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The Hidden Wonders Of Wales

The Hidden Wonders Of WalesThe Hidden Wonders Of WalesThe Hidden Wonders Of WalesThe Hidden Wonders Of WalesThe Hidden Wonders Of WalesThe Hidden Wonders Of Wales
The Hidden Wonders Of WalesThe Hidden Wonders Of WalesThe Hidden Wonders Of WalesThe Hidden Wonders Of WalesThe Hidden Wonders Of WalesThe Hidden Wonders Of Wales

The Hidden Wonders Of Wales

Wales or Cymru as it is known in Welsh is a country that is part of the United Kingdom. It is bordered by England to the East and the Atlantic Ocean and the Irish Sea to the West. It covers a total area of 20,779 km (8,022 Square Miles) or roughly the same size as Israel, Slovenia or El Salvador. Wales also boasts a strong national identity and is famous for its mountains, its castles, its dragons, its mines, its choirs and its rugby players.

The Welsh national identity emerged following the Romans withdrawal from Britain during the 5th Century. With Wales remaining independent until the 13th century and Llewlyn's defeat by Edward I of England, at which point Wales became part of the United Kingdom. Many years later however, the late 19th century saw a resurgence of Welsh politics despite the country being under British domination since the Medieval Times. The first "Welsh law" to be voted in by the British Parliament was the Welsh Sunday Closing Act of 1881. However, it is not until 1955 that Cardiff was proclaimed the country's capital city, and the Welsh had to wait until 1999 to see the creation of the National Assembly of Wales.

Wales is also the scene to spectacular landscapes that vary from mountains in the North and the Centre to the sandy beaches and torn coastline of the Pembrokshire Coast. What's more, these spectacular landscapes are protected within three national parks (Snowdonia, Brecon Beacons, and the Pembrokshire Coast) and four areas of Outstanding Natural Beauty (Anglesey, Clwydian Range, Gower Peninsula and Llyn Peninsula).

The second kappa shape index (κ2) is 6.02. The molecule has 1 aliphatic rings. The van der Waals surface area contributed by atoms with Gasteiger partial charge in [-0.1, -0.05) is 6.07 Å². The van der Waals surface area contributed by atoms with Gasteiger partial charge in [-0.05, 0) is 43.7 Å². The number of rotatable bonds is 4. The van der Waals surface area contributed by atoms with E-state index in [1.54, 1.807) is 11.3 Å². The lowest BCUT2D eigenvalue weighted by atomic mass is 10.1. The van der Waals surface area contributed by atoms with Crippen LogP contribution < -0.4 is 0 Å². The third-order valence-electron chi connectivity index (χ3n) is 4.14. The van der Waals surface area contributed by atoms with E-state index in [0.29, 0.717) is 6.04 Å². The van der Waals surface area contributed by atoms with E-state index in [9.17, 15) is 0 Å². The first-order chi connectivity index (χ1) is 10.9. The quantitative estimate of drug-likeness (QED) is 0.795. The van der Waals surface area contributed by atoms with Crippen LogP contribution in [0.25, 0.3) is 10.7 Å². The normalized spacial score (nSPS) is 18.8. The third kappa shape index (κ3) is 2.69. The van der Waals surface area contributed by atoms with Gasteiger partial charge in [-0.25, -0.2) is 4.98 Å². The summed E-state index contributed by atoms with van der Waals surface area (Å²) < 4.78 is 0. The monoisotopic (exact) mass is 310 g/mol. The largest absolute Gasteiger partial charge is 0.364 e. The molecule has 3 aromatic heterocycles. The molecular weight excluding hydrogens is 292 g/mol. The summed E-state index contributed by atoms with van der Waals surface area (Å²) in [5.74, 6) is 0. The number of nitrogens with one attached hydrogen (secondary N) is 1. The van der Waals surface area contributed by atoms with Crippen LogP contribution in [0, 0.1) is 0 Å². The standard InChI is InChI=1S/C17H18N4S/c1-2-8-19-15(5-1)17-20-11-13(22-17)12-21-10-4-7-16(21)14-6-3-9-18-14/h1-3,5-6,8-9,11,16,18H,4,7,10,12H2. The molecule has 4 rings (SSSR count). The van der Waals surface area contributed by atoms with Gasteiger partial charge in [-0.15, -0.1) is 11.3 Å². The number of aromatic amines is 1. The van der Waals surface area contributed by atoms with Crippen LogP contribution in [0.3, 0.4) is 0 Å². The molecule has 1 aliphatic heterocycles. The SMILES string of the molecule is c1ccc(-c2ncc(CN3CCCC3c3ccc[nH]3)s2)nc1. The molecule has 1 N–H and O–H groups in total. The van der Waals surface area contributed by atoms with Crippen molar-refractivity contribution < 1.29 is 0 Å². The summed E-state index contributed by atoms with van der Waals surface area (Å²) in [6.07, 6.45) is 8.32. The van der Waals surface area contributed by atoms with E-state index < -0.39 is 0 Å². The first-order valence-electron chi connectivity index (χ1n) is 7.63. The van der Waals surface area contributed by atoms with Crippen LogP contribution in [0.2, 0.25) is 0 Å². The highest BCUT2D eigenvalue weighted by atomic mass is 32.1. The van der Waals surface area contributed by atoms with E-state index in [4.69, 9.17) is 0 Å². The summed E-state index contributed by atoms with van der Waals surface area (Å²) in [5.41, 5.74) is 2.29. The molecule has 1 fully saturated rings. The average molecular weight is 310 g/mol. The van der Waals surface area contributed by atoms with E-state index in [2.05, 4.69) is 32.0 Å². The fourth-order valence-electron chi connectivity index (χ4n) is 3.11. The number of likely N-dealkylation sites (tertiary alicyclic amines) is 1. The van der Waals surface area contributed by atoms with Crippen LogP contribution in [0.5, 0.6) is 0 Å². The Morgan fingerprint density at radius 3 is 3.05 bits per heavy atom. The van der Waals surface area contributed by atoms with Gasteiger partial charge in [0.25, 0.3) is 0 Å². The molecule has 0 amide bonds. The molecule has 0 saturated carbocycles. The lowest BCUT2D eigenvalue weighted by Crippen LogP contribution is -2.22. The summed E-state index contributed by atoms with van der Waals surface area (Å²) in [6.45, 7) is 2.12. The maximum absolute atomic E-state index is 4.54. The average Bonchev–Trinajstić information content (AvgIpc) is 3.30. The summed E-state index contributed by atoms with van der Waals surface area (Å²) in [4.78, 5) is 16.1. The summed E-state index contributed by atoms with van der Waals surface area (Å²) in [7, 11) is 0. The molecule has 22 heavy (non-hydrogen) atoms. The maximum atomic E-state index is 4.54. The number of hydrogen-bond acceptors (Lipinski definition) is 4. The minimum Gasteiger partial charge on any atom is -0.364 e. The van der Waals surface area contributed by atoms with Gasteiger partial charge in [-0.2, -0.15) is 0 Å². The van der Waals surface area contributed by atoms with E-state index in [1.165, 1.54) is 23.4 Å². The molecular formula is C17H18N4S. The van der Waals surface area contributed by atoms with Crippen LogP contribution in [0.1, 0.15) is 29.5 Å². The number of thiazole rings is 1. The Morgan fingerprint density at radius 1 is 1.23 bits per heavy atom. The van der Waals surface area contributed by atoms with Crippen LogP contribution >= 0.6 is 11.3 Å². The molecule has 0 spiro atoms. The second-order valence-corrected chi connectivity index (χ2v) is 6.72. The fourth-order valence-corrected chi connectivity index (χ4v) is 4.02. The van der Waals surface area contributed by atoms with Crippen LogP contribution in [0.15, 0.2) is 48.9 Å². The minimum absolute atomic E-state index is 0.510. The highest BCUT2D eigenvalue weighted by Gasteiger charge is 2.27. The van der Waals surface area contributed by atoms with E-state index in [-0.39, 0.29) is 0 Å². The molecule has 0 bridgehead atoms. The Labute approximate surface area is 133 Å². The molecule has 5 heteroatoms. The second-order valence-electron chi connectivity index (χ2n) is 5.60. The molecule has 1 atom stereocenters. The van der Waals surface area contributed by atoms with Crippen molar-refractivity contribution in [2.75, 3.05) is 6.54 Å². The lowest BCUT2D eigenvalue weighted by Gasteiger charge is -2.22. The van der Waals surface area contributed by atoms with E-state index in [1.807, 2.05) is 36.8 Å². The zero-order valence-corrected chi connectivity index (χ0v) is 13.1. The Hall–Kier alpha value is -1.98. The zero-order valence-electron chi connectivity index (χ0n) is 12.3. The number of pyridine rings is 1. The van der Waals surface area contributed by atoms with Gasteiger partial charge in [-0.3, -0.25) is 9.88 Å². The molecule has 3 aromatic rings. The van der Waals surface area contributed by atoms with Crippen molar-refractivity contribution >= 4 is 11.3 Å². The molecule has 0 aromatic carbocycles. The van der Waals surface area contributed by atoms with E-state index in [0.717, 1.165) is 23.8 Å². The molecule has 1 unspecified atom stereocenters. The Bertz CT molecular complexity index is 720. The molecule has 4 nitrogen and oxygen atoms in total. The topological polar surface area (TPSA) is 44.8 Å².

The Snowdonia area was granted National Park status in 1951. It is the largest of the three Welsh national parks as it covers an overall area of 2,170 km (519 Square Miles).The area is named after the highest mountain in Wales, Mount Snowdon (1,085m). The Snowdonia national park is not only a mountainous area, it also pleases the eye with a spectacular coastline that runs from the Llyn Peninsula down to the Mid-Wales Coast.

The Brecon Beacons National Park was established in 1957 and covers an overall area of 1,344 km (519 Square Miles), stretching from Llandeilo in the West to Hay-on-Wye to the East. The park's main feature is the Brecon Beans mountain range that attracts many cyclists, walkers and horse-riders. However, due to the remoteness of certain areas and the hostile weather conditions, the park also plays host to army training camps.

The Pembrokeshire Coast obtained national park status in 1952. It is the smallest national park in Wales as it covers a total area of only 629km (243 Square Miles). However, it is the first area in the United Kingdom to be made a national park because of its spectacular coastline. The park is famous for the coastal walks along its spectacular coastline and the fishing spot of Saint Bride's Bay that dominates the park.

Anglesey is the most famous of the four Areas of Outstanding beauty that are dotted along the Welsh Coast. The island of Anglesey covers an overall area of 714km (276 Square Miles) which makes the fifth largest island surrounding the United Kingdom. The island is linked to mainland Wales by two suspension bridges, the Menai Suspension bridge that was designed by Thomas Telford in 1826 and more recently the Britannia Bridge, which serves as both a road and rail link with mainland UK.

This article was provided by Pontin's Holiday Parks in Prestatyn.

 

Article Courtesy Of Goarticles.com

The Hidden Wonders Of WalesThe Hidden Wonders Of WalesThe Hidden Wonders Of WalesThe Hidden Wonders Of WalesThe Hidden Wonders Of Wales